Electron microscopic techniques were used to investigate two main questions about mammalian neuromuscular development. One, does neonatal synapse elimination proceed by the degeneration of synaptic terminals and preterminal axons, or are the terminals retracted into the parent axon, in a process analogous to the resorption of axonal growth cones? Two, is there any discernible relationship between the elimination of supernumerary synapses and the myelination of preterminal axons? Examination of several hundred sections through endplates fixed at the peak time of synapse elimination revealed no signs of degeneration. This result is not consistent with the proposal that the major mechanism of synapse elimination is terminal degeneration, according to calculations based on the time course of terminal degeneration following neonatal nerve transection. Serial and semi-serial reconstruction of terminals and preterminal axons suggest that myelination of intramuscular axons lags behind synapse elimination and that elimination can proceed while axons bear an immature relationship to Schwann cells. In addition, reconstruction of serial sections through neonatal synapses revealed that their three-dimensional configuration is more complex than that of mature neuromuscular synapses; this feature may be indicative of a dynamic relationship between nerve and muscle at early stages.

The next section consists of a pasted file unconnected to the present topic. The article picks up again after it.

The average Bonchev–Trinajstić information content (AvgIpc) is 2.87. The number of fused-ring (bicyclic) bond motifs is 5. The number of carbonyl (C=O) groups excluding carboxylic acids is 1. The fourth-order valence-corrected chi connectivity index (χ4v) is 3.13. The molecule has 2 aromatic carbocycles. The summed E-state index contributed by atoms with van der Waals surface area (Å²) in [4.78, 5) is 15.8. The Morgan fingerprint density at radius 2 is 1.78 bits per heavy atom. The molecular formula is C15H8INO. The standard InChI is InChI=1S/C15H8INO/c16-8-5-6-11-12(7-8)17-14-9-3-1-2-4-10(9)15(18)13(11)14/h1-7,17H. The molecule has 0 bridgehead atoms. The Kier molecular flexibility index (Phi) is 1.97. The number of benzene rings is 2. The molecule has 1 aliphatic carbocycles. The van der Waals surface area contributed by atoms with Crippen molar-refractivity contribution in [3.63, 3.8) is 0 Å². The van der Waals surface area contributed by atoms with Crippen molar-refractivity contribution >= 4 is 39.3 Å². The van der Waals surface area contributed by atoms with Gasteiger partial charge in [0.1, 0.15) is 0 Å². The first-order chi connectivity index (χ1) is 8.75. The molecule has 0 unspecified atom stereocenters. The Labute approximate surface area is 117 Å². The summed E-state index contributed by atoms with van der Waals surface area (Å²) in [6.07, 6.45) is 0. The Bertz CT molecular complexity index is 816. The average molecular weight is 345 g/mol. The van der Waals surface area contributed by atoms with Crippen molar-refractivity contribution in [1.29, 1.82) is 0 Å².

ASJC Scopus subject areas
- Cell Biology